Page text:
Saevitum?

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ohammer
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Saevitum?

Post by ohammer » Sat Mar 11, 2006 3:39 pm

Dear all,

Livy's Ab urbe condita I:1 starts "Iam primum omnium satis constat Troia capta in ceteros saevitum esse Troianos,..."

The sense is clear, something like "To begin with, it is well known that, after Troy was captured, the other Trojans were massacred..."

What puzzles me is the -tum in saevitum. It is not grammatically congruent with the Trojans who are massacred, that would presumably be saevitos. This seems to be a neuter form of the perfect participle, but why neuter? Is this some kind of impersonal construction?

I hope there are some Latin buffs out there who can enlighten me on this!
Thanks!

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IreneY
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Post by IreneY » Sat Mar 11, 2006 4:57 pm

well, I am not that good at Latin I am afraid, but according to Perseus, it can be masculine plural. It's a poetic form it says. I am sure others will enlighten you more

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Adelheid
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Post by Adelheid » Sat Mar 11, 2006 5:08 pm

Masculine plural, but then a genitive. I think it is a accusative neutral here, belongs with 'esse', perhaps a accusativus cum infinitivo: 'that there was raged' and that 'in ceteros Troianos' defines what that rage was directed against. So, 'that there was raged against the other Trojans'.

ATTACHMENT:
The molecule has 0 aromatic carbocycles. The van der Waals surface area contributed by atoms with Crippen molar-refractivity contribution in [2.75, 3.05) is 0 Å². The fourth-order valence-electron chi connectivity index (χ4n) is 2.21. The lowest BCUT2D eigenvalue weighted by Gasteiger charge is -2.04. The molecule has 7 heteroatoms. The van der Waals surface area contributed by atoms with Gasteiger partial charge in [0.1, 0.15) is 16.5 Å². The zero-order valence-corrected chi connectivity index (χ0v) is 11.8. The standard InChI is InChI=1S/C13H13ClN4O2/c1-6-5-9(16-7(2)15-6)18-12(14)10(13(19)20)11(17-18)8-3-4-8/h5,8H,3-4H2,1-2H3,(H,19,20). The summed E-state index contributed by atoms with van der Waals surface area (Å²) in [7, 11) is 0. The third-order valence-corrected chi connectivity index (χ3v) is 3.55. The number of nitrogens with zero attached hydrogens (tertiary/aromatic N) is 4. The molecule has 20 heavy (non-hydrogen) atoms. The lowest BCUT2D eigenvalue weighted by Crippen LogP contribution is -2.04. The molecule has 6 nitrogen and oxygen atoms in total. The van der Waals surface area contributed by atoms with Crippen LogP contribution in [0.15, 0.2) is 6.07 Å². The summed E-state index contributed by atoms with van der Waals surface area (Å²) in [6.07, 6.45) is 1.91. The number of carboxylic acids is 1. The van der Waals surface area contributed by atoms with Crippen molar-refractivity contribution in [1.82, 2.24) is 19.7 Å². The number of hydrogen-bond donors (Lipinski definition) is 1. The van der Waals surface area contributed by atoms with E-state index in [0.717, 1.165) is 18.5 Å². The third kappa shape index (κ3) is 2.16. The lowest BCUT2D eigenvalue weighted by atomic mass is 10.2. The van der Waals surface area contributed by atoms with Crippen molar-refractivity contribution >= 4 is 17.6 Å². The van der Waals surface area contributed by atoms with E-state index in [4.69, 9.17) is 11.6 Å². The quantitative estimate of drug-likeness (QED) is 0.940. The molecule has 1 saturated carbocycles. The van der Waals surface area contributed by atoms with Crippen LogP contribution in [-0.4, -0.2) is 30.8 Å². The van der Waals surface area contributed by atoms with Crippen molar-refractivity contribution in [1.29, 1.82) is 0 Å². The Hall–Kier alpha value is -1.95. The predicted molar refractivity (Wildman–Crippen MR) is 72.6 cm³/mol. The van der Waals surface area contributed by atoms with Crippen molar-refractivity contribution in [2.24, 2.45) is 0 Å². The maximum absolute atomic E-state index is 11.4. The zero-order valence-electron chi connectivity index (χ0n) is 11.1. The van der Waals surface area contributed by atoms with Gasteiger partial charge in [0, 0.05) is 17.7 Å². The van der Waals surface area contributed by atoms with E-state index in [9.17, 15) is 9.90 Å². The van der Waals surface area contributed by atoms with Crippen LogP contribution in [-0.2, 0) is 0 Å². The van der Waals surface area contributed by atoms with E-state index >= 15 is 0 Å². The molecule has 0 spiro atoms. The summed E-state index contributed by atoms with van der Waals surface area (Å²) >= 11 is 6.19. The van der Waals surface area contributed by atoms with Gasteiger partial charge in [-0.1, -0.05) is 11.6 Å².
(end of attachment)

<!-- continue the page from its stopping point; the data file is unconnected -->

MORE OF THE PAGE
Does that make sense?
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Adelheid
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IreneY
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Post by IreneY » Sat Mar 11, 2006 5:22 pm

my bad :oops: and I completely forgot the X +esse in aliquem/quid form

Perhaps the best translation would be a reversal of object/subject kind of thing? a reverse of voice? "that the other Trojans were treated harshly, brutally" ? ( I am just asking out of curiosity, not suggesting in anyway)

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Adelheid
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Post by Adelheid » Sat Mar 11, 2006 5:28 pm

I think translating 'that the other Trojans were treated harshly' would be just fine. Just like the translation ohammer suggested.
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Adelheid
http://www.perispomenon.nl

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Skylax
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Post by Skylax » Sat Mar 11, 2006 6:16 pm

It is a passive used impersonally, a frequent use in Latin.

See Allen & Greenough, § 318 :

"A passive verb is often used impersonally without a subject expressed or understood (§ 208 d) .
Diu atque acriter pugnatum est (B.G., I, 26) "They fought long and vigorously."

ohammer
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Post by ohammer » Sat Mar 11, 2006 6:46 pm

Thanks Skylax, that makes sense! (and thanks especially for the Allen & Greenough reference)

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